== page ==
Hawaii's Best Doctors
Doctors Recommending Doctors — The list everyone’s been waiting for.
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Marian E. Melish
Children make the best patients, says pediatric specialist Dr. Marian Melish, because they take doctors’ orders more seriously than grownups. “They’re usually more optimistic,” says Melish. “They often do what they’re told if you simply explain why it’s important.”
At Kapi‘olani Medical Center, Melish focuses on infectious diseases in children, from the common (staph and strep) to the exotic (malaria and tuberculosis). It’s actually the common ones that worry Melish most.
“Children scratch their cuts and mosquito bites,” she says. “With staph and strep skin infections, kids can get impetigo or boils, which can lead to severe disease.”
Melish’s related concern? The overuse of antibiotics. “Many parents demand antibiotics for trivial infections, and doctors sometimes give in too easily,” she says. An unneeded antibiotic can breed bacterial strains that drugs can’t kill. “There aren’t many drugs in the pipeline for treating resistant organisms, so we need to preserve what we’ve got.”
In one of the procedure rooms at Straub Clinics & Hospital’s plastic surgery department, the far wall is covered with a mural in brown and green—a spare landscape of bamboo and mountains. It’s the work of Dr. Randolph Wong, chief of plastic surgery. Hardly surprising—the aesthetics of his discipline do require a creative touch.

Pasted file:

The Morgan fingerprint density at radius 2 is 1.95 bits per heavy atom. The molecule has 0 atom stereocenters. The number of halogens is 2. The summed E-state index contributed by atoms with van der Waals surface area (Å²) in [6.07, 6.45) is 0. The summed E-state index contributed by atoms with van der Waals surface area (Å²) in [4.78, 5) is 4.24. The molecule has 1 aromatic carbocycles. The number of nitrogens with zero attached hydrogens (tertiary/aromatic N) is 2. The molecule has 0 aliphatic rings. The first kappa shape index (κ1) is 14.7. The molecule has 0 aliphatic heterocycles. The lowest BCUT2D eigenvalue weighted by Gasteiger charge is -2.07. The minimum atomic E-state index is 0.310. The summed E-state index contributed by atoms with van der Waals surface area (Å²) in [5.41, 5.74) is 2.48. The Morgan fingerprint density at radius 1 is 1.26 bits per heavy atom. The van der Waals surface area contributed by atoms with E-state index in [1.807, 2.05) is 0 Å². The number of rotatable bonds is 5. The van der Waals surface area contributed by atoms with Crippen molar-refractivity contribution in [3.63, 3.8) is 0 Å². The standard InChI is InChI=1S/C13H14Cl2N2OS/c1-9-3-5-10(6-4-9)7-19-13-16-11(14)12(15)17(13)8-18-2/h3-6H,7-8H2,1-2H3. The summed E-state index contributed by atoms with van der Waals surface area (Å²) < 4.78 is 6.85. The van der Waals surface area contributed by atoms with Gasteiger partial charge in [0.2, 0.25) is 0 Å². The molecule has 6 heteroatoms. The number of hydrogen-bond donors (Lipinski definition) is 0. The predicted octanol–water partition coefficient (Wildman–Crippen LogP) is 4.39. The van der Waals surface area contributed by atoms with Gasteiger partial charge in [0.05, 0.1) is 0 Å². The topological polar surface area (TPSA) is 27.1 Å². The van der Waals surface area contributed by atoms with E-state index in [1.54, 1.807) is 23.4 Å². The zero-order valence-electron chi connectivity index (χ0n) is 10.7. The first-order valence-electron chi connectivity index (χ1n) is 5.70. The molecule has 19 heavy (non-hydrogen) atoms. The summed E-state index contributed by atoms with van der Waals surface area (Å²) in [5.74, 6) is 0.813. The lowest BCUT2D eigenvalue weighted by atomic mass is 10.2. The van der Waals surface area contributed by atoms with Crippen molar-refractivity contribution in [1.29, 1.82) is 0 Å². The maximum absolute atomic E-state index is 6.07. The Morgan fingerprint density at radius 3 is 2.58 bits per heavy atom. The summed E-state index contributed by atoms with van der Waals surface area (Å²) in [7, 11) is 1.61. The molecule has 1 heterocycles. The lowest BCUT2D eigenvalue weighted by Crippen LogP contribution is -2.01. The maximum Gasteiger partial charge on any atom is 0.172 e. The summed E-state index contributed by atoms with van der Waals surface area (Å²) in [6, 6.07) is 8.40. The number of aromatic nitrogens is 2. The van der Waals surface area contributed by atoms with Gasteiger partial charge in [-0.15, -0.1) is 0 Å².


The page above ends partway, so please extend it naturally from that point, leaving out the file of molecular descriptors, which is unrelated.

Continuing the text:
But Wong estimates that cosmetic procedures account for only 30 percent of his practice. The rest of his time is spent treating burns, skin cancer and a wide assortment of other problems. “Plastic surgeons work in all areas,” Wong says. “If you need a muscle flap to support a hole in the heart or the lung, we can assist with reconstruction. I sometimes work with neurosurgeons to assist with the plastic reshaping of the head.”
Wong says he loves seeing the results of his work. “A simple change can sometimes open up a lifetime for patients.”
Rae Nagao Teramoto
endocrinology and metabolism
“In endocrinology, half our job is diabetes, the other half is everything else—thyroid, menopause, anything to do with hormones,” says Dr. Rae Nagao Teramoto of Kuakini Medical Center.
The incidence of diabetes in the state is twice that on the Mainland, says Teramoto, who serves on the Hawai‘i State Diabetes Task Force. Unfortunately, many people are developing diabetes at younger ages. “We used to say 40 was the age you’d see diabetes,” she says. “Now, I see many in their 20s, 30s, even some teenagers. It’s hard getting people to eat right and exercise three times a week.”
While the situation seems to be worsening, the treatment of diabetes continues to improve. “We have four classes of oral medication nowadays, whereas we used to have only one,” Teramoto says. “There are also a lot more devices to administer insulin that make it much easier for patients.”
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